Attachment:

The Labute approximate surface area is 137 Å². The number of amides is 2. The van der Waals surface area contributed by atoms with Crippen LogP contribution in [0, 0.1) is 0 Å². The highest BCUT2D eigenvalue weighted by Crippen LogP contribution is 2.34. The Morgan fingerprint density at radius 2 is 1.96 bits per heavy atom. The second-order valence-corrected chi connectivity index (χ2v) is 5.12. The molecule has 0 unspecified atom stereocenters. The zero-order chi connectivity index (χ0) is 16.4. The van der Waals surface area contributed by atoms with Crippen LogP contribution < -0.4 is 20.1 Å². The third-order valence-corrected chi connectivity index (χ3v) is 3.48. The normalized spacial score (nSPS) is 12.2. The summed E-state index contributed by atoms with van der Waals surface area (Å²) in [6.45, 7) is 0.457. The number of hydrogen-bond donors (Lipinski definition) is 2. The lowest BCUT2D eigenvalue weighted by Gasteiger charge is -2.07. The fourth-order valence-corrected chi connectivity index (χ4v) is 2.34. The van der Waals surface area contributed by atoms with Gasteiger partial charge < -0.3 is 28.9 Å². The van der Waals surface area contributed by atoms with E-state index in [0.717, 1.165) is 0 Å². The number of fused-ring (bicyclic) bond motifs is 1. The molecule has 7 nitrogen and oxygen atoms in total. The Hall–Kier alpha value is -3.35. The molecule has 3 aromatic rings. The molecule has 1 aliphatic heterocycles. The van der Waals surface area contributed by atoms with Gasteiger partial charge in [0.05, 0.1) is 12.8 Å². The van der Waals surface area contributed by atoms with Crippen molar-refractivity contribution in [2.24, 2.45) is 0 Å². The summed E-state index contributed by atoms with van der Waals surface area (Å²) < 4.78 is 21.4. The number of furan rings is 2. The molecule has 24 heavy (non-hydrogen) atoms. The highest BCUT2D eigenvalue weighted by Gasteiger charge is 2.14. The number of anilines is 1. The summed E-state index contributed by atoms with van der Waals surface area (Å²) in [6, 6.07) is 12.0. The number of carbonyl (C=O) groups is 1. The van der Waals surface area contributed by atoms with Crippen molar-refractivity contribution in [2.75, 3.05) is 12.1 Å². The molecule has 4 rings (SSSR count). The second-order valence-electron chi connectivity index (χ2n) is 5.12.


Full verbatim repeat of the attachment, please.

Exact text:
The Labute approximate surface area is 137 Å². The number of amides is 2. The van der Waals surface area contributed by atoms with Crippen LogP contribution in [0, 0.1) is 0 Å². The highest BCUT2D eigenvalue weighted by Crippen LogP contribution is 2.34. The Morgan fingerprint density at radius 2 is 1.96 bits per heavy atom. The second-order valence-corrected chi connectivity index (χ2v) is 5.12. The molecule has 0 unspecified atom stereocenters. The zero-order chi connectivity index (χ0) is 16.4. The van der Waals surface area contributed by atoms with Crippen LogP contribution < -0.4 is 20.1 Å². The third-order valence-corrected chi connectivity index (χ3v) is 3.48. The normalized spacial score (nSPS) is 12.2. The summed E-state index contributed by atoms with van der Waals surface area (Å²) in [6.45, 7) is 0.457. The number of hydrogen-bond donors (Lipinski definition) is 2. The lowest BCUT2D eigenvalue weighted by Gasteiger charge is -2.07. The fourth-order valence-corrected chi connectivity index (χ4v) is 2.34. The van der Waals surface area contributed by atoms with Gasteiger partial charge < -0.3 is 28.9 Å². The van der Waals surface area contributed by atoms with E-state index in [0.717, 1.165) is 0 Å². The number of fused-ring (bicyclic) bond motifs is 1. The molecule has 7 nitrogen and oxygen atoms in total. The Hall–Kier alpha value is -3.35. The molecule has 3 aromatic rings. The molecule has 1 aliphatic heterocycles. The van der Waals surface area contributed by atoms with Gasteiger partial charge in [0.05, 0.1) is 12.8 Å². The van der Waals surface area contributed by atoms with Crippen molar-refractivity contribution in [2.24, 2.45) is 0 Å². The summed E-state index contributed by atoms with van der Waals surface area (Å²) < 4.78 is 21.4. The number of furan rings is 2. The molecule has 24 heavy (non-hydrogen) atoms. The highest BCUT2D eigenvalue weighted by Gasteiger charge is 2.14. The number of anilines is 1. The summed E-state index contributed by atoms with van der Waals surface area (Å²) in [6, 6.07) is 12.0. The number of carbonyl (C=O) groups is 1. The van der Waals surface area contributed by atoms with Crippen molar-refractivity contribution in [2.75, 3.05) is 12.1 Å². The molecule has 4 rings (SSSR count). The second-order valence-electron chi connectivity index (χ2n) is 5.12.